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friedman+column-rprts+myspace - Point of View Published...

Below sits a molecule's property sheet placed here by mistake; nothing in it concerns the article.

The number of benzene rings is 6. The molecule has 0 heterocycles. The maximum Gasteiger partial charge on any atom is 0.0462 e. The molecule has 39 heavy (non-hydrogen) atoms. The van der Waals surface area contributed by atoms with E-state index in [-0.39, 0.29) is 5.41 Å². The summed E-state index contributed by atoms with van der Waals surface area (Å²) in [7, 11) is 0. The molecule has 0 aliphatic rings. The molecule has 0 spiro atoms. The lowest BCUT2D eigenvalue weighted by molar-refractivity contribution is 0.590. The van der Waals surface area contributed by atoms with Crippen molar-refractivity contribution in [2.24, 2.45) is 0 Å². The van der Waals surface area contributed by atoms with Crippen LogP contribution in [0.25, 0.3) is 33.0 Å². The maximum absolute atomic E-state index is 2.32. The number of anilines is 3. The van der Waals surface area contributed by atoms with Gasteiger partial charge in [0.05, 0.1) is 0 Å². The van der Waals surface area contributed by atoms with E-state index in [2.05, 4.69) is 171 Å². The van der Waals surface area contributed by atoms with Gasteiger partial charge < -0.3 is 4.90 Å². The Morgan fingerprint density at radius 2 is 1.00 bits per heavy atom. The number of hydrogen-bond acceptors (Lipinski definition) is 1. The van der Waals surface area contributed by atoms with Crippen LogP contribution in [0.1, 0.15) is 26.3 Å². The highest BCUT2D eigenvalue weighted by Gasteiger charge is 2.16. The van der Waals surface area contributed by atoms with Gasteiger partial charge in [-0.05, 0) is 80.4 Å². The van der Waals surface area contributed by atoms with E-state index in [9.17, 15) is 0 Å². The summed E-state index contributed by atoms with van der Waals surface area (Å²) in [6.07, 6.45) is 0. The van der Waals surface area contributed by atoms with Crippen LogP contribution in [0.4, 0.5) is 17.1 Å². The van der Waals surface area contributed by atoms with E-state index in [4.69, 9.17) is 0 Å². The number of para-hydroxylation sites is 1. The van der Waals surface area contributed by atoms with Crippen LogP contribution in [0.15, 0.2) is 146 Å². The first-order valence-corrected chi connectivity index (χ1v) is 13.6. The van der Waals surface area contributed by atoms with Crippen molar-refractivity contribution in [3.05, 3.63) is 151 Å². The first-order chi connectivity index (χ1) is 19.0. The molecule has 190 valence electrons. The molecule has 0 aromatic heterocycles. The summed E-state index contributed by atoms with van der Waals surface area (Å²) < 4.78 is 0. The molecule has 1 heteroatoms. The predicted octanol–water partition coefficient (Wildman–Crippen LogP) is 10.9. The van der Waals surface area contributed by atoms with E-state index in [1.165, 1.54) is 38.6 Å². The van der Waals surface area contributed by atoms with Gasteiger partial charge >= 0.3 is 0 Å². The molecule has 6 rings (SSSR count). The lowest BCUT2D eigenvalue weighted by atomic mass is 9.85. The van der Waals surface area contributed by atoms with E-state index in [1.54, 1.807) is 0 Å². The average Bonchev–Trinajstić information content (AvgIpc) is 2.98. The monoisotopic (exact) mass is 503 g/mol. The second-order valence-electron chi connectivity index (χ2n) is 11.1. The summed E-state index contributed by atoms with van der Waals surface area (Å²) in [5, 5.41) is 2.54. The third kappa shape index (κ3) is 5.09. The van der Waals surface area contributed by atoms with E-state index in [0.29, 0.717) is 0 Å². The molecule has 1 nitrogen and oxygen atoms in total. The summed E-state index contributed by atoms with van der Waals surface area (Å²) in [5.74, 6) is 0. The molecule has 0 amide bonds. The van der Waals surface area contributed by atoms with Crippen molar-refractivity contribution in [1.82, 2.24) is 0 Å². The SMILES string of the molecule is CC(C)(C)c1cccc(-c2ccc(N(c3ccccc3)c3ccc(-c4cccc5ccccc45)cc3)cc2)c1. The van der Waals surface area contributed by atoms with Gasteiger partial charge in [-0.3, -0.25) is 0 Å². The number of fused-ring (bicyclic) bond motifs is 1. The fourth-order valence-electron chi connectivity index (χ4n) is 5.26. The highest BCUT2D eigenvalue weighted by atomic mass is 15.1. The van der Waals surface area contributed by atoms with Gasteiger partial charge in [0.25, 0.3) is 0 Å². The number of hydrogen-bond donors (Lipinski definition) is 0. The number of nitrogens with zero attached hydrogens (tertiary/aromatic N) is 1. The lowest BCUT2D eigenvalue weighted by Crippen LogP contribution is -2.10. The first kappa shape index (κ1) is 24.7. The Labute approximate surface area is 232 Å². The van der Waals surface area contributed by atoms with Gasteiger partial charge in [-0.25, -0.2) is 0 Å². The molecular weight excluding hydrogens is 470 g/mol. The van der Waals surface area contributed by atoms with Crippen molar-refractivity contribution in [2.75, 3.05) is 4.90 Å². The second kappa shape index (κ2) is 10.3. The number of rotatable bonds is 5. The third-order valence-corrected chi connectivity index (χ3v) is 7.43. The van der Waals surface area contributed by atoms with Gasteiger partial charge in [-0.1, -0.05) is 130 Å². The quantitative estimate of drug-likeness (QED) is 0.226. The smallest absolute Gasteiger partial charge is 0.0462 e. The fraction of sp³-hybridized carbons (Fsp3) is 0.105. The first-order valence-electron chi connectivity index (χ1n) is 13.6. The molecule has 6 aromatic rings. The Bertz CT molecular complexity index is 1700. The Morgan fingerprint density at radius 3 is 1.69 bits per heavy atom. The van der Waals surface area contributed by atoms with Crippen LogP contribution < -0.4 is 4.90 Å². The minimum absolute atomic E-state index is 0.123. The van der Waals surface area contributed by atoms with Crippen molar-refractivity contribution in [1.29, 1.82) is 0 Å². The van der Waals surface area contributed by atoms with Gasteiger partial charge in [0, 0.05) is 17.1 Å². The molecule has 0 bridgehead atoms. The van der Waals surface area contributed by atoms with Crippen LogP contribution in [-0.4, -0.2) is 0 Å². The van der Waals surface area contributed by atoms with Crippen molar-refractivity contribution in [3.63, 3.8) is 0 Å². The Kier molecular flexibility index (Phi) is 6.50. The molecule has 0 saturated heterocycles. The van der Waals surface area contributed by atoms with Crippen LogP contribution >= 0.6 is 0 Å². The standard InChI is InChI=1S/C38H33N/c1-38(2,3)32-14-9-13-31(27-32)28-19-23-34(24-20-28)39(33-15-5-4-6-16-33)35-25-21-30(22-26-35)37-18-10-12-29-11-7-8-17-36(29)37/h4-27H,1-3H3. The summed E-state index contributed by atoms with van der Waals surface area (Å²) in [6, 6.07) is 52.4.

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Point of View  - Published: Dec 31, 2007 12:30 AM  When reporters go into MySpace By Barbara Friedman and Meredith Golden CHAPEL HILL - Call it a reporting ritual for the Information Age. When breaking news  involves someone under 21, a reporter's first stop is likely to be a social network site such  as Facebook or MySpace, where millions of young adults disclose personal information  that may take the form of text, photos, audio and video. As a source, these kinds of sites can provide reporters with rich details that can add  valuable context to a story. But by their very nature, social network sites are mostly  unreliable. Since the object of the sites is to befriend as many other users as possible,  users tend to exaggerate claims or fabricate information to appear more interesting or  "fun" to their peers. The resulting photos (think drunken clowning at a frat party) and text ("dude, you were  so wasted last night") are but a glimpse into someone's persona -- just ask any college  student who's been disciplined for posting evidence of prohibited on-campus activity, or  passed over for an internship because his Facebook profile suggested he would spend  more time partying than working -- "That's not really me," or, "I just put that on there so  my friends could see it."
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